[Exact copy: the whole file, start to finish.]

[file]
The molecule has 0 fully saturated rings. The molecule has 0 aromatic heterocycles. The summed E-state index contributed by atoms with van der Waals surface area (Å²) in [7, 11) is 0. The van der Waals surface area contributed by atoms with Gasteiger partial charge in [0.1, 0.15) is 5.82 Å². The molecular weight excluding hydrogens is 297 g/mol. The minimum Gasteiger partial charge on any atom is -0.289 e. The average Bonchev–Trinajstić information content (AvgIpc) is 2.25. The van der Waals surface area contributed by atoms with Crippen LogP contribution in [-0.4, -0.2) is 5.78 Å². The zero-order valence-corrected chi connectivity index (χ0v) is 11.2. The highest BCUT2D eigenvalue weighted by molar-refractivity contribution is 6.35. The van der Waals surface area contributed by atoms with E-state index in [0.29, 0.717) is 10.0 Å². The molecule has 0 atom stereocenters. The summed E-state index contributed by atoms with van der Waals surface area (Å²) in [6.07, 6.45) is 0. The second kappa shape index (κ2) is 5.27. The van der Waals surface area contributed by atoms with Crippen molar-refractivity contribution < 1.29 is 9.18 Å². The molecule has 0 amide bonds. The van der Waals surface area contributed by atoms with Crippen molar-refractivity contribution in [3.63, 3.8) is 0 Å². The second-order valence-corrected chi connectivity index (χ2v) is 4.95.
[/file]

The molecule has 0 fully saturated rings. The molecule has 0 aromatic heterocycles. The summed E-state index contributed by atoms with van der Waals surface area (Å²) in [7, 11) is 0. The van der Waals surface area contributed by atoms with Gasteiger partial charge in [0.1, 0.15) is 5.82 Å². The molecular weight excluding hydrogens is 297 g/mol. The minimum Gasteiger partial charge on any atom is -0.289 e. The average Bonchev–Trinajstić information content (AvgIpc) is 2.25. The van der Waals surface area contributed by atoms with Crippen LogP contribution in [-0.4, -0.2) is 5.78 Å². The zero-order valence-corrected chi connectivity index (χ0v) is 11.2. The highest BCUT2D eigenvalue weighted by molar-refractivity contribution is 6.35. The van der Waals surface area contributed by atoms with E-state index in [0.29, 0.717) is 10.0 Å². The molecule has 0 atom stereocenters. The summed E-state index contributed by atoms with van der Waals surface area (Å²) in [6.07, 6.45) is 0. The second kappa shape index (κ2) is 5.27. The van der Waals surface area contributed by atoms with Crippen molar-refractivity contribution < 1.29 is 9.18 Å². The molecule has 0 amide bonds. The van der Waals surface area contributed by atoms with Crippen molar-refractivity contribution in [3.63, 3.8) is 0 Å². The second-order valence-corrected chi connectivity index (χ2v) is 4.95.